Tell a Greater Truth
Creating a culture of authenticity and safety takes intention and time. Trust is developed in increments, one step at a time. Leaders have to be committed and consistent. They must show that they truly mean what they say and that they are creating a safe environment for employees to speak up. They must demonstrate that when employees are honest, the honesty will not be used against employees later when leaders make personnel and benefits decisions.
Developing team agreements that are upheld by everyone in the organization is a proven way to start building a culture of authenticity and safety. The following values, intentions and processes should be included in team agreements:
- Everyone has a voice.
- There are ground rules, and all are committed to following those ground rules.
- We understand what is toxic for the group and how to address toxicity when it arises.
- We have a standard and thorough process to handle the onboarding of new team members.
- When members leave the culture, there is a set process for healthy closure.
- We demonstrate trust. Leaders consistently do what they say they will do. We are rigorous and public about this.
- We call out what is under the rug in order to scrub avoidance.
- There is an invitation for team members to grow personally and professionally. We actively keep this alive in the culture.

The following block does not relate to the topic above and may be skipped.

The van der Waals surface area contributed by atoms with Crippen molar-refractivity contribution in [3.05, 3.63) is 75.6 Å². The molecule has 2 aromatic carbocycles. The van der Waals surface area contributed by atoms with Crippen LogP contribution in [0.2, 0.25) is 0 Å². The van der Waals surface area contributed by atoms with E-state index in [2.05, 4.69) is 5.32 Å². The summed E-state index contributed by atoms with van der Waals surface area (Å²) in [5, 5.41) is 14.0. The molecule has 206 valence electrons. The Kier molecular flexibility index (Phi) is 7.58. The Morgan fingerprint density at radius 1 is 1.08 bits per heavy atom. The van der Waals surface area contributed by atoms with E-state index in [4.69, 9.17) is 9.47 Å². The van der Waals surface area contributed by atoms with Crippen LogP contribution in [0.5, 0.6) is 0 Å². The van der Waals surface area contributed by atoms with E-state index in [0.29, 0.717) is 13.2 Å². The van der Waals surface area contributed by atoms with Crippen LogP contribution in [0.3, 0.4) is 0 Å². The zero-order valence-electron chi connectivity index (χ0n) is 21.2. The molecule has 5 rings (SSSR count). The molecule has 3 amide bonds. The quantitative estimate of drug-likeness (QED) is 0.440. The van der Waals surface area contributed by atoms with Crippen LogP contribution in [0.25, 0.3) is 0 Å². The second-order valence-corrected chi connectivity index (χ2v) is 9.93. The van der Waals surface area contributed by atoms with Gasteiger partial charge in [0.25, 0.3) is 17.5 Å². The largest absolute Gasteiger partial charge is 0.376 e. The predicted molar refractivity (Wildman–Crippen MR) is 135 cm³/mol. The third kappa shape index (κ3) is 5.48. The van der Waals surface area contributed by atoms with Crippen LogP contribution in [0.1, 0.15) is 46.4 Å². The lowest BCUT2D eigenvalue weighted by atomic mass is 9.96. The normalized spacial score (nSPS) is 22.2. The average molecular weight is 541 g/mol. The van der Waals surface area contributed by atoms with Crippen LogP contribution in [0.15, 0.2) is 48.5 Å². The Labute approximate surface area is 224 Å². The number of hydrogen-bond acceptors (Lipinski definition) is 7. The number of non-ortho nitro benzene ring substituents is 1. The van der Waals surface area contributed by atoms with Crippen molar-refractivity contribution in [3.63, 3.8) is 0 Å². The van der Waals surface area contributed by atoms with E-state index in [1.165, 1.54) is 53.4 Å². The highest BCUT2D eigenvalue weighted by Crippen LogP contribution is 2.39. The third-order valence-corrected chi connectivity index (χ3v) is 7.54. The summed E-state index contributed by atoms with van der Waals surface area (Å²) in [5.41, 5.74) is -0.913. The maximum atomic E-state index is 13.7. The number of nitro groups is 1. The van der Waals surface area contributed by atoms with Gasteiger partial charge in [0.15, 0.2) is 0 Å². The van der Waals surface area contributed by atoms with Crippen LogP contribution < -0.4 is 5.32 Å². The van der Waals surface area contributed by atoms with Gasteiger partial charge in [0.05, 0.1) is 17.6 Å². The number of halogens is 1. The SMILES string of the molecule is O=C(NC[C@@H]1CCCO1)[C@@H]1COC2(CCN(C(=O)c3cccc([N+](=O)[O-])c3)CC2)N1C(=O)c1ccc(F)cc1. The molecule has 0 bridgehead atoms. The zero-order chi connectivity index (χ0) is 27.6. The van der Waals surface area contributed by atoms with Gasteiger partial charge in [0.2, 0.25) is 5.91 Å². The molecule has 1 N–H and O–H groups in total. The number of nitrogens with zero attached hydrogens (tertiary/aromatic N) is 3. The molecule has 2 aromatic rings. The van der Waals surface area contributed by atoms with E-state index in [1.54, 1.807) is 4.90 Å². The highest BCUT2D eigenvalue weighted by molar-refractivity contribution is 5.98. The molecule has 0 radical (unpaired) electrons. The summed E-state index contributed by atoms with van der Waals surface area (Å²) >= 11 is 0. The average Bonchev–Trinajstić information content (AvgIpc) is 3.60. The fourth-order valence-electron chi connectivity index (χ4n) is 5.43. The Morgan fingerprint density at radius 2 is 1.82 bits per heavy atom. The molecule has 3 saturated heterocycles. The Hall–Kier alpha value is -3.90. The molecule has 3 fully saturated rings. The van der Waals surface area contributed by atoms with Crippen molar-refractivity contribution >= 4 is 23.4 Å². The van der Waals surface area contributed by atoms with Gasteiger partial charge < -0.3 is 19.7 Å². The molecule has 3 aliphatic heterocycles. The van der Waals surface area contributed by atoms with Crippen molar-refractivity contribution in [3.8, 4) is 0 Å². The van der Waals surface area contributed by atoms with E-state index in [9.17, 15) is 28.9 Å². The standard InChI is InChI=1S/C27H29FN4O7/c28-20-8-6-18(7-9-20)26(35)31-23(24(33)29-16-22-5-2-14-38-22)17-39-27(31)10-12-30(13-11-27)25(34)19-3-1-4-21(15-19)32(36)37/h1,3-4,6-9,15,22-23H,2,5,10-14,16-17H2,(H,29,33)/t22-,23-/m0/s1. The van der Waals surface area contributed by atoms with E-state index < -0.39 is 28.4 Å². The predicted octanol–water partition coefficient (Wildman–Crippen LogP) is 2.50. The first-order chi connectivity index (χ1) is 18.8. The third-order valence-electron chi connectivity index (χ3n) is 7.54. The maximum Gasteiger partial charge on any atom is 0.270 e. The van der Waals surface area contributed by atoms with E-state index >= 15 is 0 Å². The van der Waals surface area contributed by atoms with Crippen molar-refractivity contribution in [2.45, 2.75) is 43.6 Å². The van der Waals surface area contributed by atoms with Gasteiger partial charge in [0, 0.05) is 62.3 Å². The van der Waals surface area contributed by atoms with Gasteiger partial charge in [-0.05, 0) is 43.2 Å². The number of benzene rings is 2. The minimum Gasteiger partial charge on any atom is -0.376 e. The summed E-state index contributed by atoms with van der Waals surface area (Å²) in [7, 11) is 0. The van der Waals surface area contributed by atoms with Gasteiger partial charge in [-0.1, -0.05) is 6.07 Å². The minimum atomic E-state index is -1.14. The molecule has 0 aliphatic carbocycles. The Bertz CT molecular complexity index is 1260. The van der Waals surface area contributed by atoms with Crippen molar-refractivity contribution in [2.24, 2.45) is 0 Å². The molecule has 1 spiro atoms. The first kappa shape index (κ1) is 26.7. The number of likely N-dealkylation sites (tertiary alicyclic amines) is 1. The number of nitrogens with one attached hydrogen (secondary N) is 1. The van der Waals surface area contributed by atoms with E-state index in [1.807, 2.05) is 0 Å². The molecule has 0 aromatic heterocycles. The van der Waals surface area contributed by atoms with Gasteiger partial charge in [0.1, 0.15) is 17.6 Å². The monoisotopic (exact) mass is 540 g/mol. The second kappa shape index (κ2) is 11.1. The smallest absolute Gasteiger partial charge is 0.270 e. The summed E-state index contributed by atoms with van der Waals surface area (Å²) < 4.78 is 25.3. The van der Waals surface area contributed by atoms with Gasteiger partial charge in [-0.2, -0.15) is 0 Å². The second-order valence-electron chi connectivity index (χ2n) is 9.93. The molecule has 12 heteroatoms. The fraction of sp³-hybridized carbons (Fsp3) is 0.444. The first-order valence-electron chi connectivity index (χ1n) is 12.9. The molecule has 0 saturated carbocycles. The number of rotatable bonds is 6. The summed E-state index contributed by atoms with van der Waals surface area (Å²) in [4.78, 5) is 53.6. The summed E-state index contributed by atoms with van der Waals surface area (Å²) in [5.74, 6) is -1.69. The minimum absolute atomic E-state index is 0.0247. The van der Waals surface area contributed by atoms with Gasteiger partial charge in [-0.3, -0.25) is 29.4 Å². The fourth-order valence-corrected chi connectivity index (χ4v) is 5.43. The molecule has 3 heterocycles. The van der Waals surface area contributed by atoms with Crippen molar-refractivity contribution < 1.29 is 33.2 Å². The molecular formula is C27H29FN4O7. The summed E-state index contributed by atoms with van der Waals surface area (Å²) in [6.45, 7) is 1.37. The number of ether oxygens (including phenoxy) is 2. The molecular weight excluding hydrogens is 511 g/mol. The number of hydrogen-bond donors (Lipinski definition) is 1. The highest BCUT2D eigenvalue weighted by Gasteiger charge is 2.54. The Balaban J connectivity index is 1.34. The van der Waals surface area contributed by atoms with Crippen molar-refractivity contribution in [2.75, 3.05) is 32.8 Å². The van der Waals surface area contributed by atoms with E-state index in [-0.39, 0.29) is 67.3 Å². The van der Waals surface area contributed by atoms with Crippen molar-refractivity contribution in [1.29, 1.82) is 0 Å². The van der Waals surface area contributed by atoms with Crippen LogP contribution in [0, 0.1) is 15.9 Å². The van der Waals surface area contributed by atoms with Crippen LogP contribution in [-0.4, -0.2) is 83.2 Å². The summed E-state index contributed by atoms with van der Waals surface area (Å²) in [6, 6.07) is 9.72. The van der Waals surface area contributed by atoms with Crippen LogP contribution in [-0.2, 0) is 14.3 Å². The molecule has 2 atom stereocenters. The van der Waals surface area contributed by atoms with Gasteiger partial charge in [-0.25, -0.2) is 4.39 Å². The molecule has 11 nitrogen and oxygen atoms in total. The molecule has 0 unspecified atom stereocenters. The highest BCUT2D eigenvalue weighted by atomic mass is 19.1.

- There is compassion. We give people room to be human.
I use these nine tips and techniques in my facilitation practice, but implementing them will not instantaneously produce a culture shift. Deep work is required to build teams that contribute to creating a healthy culture that lasts over time. To live by the values, intentions and processes spelled out in a team agreement takes intention, practice and commitment. And, vitally, the chief executive must author and own the integration of those practices into the organization in order to align the actual culture with the desired culture.
Start Having the Tough Conversations
The paradigm of organizational leadership is being shaken to its core. The Big Lie can no longer be maintained, and traditional approaches to organizational culture no longer work. As leaders learn to listen deeply and admit that doing business as usual is not working, they become aware of issues that were buried. They learn to communicate honestly and openly with their teams—often for the first time.
Still, it is hard to face the Big Lie. Most organizations cannot find perspective on their own. They need guidance. Typically, that comes in the form of an objective, skillful facilitator.
Creating a culture of psychological safety involves formulating and following a solid process to move from an agenda-driven culture to a culture of honesty and vulnerability. Investing time, money and resources will be necessary. Yet, for leaders who are committed to cultivating honesty in the workplace, the returns on those investments will be realized long into the future.
Change does not happen overnight. But once the Big Lie is exposed, organizational leaders can see a shift toward greater employee engagement and job satisfaction, increased retention, higher performance and the creation of a culture of well-being.
01 November 2021
HR News Article